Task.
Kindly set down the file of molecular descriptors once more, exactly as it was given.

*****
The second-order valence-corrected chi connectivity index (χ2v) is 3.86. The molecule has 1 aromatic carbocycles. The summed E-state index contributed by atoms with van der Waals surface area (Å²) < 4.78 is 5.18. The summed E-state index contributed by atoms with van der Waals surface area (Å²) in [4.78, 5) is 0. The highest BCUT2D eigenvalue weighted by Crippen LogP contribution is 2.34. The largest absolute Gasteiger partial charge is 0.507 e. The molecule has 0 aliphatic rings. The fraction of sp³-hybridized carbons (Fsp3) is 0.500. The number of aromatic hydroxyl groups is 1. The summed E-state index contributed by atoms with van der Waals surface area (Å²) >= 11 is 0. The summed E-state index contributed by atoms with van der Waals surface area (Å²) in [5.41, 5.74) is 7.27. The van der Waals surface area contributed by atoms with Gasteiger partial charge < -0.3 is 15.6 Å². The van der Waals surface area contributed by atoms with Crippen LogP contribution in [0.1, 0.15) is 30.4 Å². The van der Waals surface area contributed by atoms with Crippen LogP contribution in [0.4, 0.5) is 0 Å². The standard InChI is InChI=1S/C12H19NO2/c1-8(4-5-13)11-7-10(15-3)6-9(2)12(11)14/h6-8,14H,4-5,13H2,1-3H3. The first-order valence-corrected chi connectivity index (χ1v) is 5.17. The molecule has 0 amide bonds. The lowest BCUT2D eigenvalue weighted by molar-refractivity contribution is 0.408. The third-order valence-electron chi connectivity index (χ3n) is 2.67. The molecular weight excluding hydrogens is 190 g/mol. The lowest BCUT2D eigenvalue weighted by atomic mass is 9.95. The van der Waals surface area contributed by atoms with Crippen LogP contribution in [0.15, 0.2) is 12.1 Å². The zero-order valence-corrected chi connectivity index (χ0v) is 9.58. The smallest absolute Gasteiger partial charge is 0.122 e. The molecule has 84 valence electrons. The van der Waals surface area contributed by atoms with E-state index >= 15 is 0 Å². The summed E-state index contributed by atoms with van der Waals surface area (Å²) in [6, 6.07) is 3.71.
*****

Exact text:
The second-order valence-corrected chi connectivity index (χ2v) is 3.86. The molecule has 1 aromatic carbocycles. The summed E-state index contributed by atoms with van der Waals surface area (Å²) < 4.78 is 5.18. The summed E-state index contributed by atoms with van der Waals surface area (Å²) in [4.78, 5) is 0. The highest BCUT2D eigenvalue weighted by Crippen LogP contribution is 2.34. The largest absolute Gasteiger partial charge is 0.507 e. The molecule has 0 aliphatic rings. The fraction of sp³-hybridized carbons (Fsp3) is 0.500. The number of aromatic hydroxyl groups is 1. The summed E-state index contributed by atoms with van der Waals surface area (Å²) >= 11 is 0. The summed E-state index contributed by atoms with van der Waals surface area (Å²) in [5.41, 5.74) is 7.27. The van der Waals surface area contributed by atoms with Gasteiger partial charge < -0.3 is 15.6 Å². The van der Waals surface area contributed by atoms with Crippen LogP contribution in [0.1, 0.15) is 30.4 Å². The van der Waals surface area contributed by atoms with Crippen LogP contribution in [0.4, 0.5) is 0 Å². The standard InChI is InChI=1S/C12H19NO2/c1-8(4-5-13)11-7-10(15-3)6-9(2)12(11)14/h6-8,14H,4-5,13H2,1-3H3. The first-order valence-corrected chi connectivity index (χ1v) is 5.17. The molecule has 0 amide bonds. The lowest BCUT2D eigenvalue weighted by molar-refractivity contribution is 0.408. The third-order valence-electron chi connectivity index (χ3n) is 2.67. The molecular weight excluding hydrogens is 190 g/mol. The lowest BCUT2D eigenvalue weighted by atomic mass is 9.95. The van der Waals surface area contributed by atoms with Crippen LogP contribution in [0.15, 0.2) is 12.1 Å². The zero-order valence-corrected chi connectivity index (χ0v) is 9.58. The smallest absolute Gasteiger partial charge is 0.122 e. The molecule has 84 valence electrons. The van der Waals surface area contributed by atoms with E-state index >= 15 is 0 Å². The summed E-state index contributed by atoms with van der Waals surface area (Å²) in [6, 6.07) is 3.71.